MSAT - Metis Settlement Appeal Tribunal



Exclusive right to use Metis Settlement land for a period of no more than 10 years to operate a farm, ranch, or business.

Alternative Dispute Resolution (ADR)
Ways of resolving disputes without taking the issue to a hearing/court. Negotiation, mediation and arbitration are three common methods of alternative dispute resolution.

The person(s) or organization who has made the appeal.

Parties involved in a dispute present their arguments to an arbitrator who makes a final, binding decision.

A third person who receives statements and arguments of both parties and acts as the decision-maker.

A local law adopted by the Settlement (e.g.: land use by-law, leave of absence by-law). Settlement by-laws must by approved by Council and Settlement members before coming into effect. The Metis Settlements General Council also passes model by-laws that take effect on each Settlement unless the Settlement passes its own by-law on that matter (e.g. Timber Policy Model Timber By-Law).

Interest in Land
A right, or collection of rights, to enter, occupy, make improvements, or otherwise use land. The Metis Settlements General Council Land Policy creates three unique interests in land: Metis Title; Provisional Metis Title; and Allotment. Other interests in land include leases, life estates, easements, utility rights of way, and mineral project interests. Interests in Metis Settlement lands can be recorded or registered in the Metis Settlements Land Registry.

Parties involved in a dispute resolve their differences and make their own agreement with the assistance of a mediator. The agreement is usually written as a final and binding contract.

A neutral third person who assists the parties by promoting communication; helping to explain the issues and concerns; and searching for solutions.

MSLR or Metis Settlements Land Registry
The Metis Settlements Land Registry was set up to keep records and documents about interests in land held on Alberta's eight Metis Settlements. Any person may search the records of the Land Registry to find out who is the owner of a parcel of land and who holds other interests in that land.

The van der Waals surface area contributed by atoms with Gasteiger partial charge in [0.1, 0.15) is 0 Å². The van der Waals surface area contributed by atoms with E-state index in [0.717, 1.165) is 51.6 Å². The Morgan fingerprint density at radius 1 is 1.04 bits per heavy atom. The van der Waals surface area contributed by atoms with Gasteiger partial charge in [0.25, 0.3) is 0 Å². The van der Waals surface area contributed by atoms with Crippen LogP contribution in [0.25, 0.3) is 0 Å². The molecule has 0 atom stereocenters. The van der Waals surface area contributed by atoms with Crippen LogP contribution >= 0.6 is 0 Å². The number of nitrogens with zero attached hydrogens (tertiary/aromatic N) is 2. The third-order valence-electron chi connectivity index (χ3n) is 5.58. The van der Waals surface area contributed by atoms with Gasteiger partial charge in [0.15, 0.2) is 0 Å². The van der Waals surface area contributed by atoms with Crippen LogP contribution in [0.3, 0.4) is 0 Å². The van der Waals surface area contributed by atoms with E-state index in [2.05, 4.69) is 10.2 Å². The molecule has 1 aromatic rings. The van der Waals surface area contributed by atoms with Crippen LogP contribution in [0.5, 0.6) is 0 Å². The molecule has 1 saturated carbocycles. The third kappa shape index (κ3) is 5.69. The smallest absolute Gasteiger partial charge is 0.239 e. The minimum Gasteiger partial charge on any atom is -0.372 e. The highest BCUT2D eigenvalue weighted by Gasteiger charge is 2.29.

MSGC or Metis Settlements General Council
The Metis Settlements General Council was set up by the Metis Settlements Act. It consists of the Councillors from all eight Metis Settlements.

Metis Title
The exclusive right to use and occupy Metis Settlement land, make improvements, transfer the Metis title, grant lesser interests as set out in the General Council Land Policy (section 2.10), and determine who receives the Metis title on the holder's death.

A written statement about action to be taken or basic rules to be followed. The Metis Settlement Act empowers the Metis Settlements General Council to make policies about a wide range of matters.

Probationary Membership
Membership approved for a stated probationary period, which cannot be longer than 2 years (Section 79(2)(d) of the Metis Settlements Act).

Provisional Metis Title (PMT)
The exclusive right to use and occupy Metis Settlement land for 5 years as long as you are making improvements required to obtain Metis Title. If Metis Title is not received after 5 years, but the Settlement finds that you are productively using the land and have made satisfactory progress on improvements, you can renew this grant for one more 5 year term.

Recorded Interest
An interest in land may be recorded in the Metis Settlements Land Registry. Generally, recording an interest gives that interest priority over interests recorded at a later date. Recording does not guarantee that the person recording it actually has a legal right to the interest. Interests are recorded instead of registered if a person does not have the documents needed to prove ownership or if the grant of the interest is subject to subdivision approval.

Registered Interest
An interest in land may be registered in the Metis Settlements Land Registry. A registered interest is a confirmed legal interest and the owner is protected from losing the interest.

Settlement Council
The Metis Settlements Act sets up a Settlement Council in each of the eight Metis Settlements. Each Settlement Council has five elected Councillors. Settlement Councils make decisions and by-laws for their Settlement area. In making decisions and by-laws, Settlement Councils must follow the Metis Settlements Act, General Council Policies, and other legislation.

Subdivision Approving Authority (SAA)
The Metis Settlements Subdivision Regulation names the Commissioner of the Metis Settlements Transition Commission as the Subdivision Approving Authority (SAA) for the Metis Settlements. The Commissioner may delegate this authority to Settlement Councils or to the Registrar of the Land Registry. All subdivisions must be approved by the Subdivision Approving Authority. Before subdivision is approved, a survey plan (legal survey or descriptive survey plan) must be prepared that shows the boundaries of the newly created parcels of land.